Re: [rtcweb] RTCWeb default signaling protocol [was RE: About defining a signaling protocol for WebRTC (or not)]

Eric Rescorla <ekr@rtfm.com> Tue, 04 October 2011 15:30 UTC

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From: Eric Rescorla <ekr@rtfm.com>
Date: Tue, 4 Oct 2011 08:32:34 -0700
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To: Randell Jesup <randell-ietf@jesup.org>
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Subject: Re: [rtcweb] RTCWeb default signaling protocol [was RE: About defining a signaling protocol for WebRTC (or not)]
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On Tue, Oct 4, 2011 at 7:43 AM, Randell Jesup <randell-ietf@jesup.org>wrote:
>
> 3) Inaki's (sorry about the cedilla) point about "website-based libraries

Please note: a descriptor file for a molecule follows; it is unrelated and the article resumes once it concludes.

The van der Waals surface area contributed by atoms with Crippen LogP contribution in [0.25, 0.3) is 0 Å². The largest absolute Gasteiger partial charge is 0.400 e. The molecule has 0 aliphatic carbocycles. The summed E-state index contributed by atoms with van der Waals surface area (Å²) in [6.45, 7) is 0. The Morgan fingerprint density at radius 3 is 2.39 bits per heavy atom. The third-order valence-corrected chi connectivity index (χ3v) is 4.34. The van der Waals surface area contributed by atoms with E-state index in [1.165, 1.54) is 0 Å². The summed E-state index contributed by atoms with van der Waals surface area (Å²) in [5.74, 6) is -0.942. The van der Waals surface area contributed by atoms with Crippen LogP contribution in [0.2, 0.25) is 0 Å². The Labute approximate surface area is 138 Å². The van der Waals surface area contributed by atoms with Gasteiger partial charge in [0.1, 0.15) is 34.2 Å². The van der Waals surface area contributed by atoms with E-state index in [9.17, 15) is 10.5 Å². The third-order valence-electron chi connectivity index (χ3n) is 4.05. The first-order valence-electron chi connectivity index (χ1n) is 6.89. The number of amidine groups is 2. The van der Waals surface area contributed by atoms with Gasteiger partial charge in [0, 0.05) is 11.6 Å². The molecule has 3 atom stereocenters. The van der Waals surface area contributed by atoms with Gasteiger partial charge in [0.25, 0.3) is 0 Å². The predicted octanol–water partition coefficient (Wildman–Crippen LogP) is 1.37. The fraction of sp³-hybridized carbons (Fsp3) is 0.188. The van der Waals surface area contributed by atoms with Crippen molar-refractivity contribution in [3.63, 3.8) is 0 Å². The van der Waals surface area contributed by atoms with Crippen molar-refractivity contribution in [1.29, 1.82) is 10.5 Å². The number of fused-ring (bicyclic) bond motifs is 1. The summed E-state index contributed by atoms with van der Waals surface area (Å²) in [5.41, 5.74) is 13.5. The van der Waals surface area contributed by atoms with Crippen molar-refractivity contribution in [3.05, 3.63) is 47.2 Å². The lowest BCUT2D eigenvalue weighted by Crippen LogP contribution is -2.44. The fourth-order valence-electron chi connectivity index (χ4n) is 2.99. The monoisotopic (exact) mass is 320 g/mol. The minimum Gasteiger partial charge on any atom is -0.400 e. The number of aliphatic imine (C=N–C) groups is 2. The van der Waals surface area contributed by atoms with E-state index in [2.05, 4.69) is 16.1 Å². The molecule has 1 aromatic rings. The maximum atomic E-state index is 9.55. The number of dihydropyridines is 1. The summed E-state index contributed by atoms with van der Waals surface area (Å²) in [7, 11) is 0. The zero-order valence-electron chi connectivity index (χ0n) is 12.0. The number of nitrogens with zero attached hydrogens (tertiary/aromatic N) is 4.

> can be updated more often than ones baked into a browser" is valid, but it
> has a flip-side - the swarm of smaller users of webrtc are likely to
> download a version of jSIP.js (or whatever) and are not likely to actively
> track updates.  My understanding is that this is rife in the use of things
> like jquery - upgrading is time-consuming and risks breakage, and requires
> QA.  People grab one version and never change it - while Firefox for example
> updates every 6 weeks.  (He may have a better argument with IE users,
> especially in business, but my point still holds.)


This is my understanding as well, and it's something that is encouraged by
the way that these
libraries are distributed, namely that the obvious behavior if you go to the
JQuery site is to
just download one of the canned versions, which of course is specific. Even
if you use one
of the CDN versions (see:
http://docs.jquery.com/Downloading_jQuery#CDN_Hosted_jQuery),
the links are all to specific versions. So, the consequence is that people
en up nailed to
one version.

This doesn't necessarily mean that client libraries will upgrade more slowly
than the browsers,
but as far as I know it's not a decided question either way.

Best,
-Ekr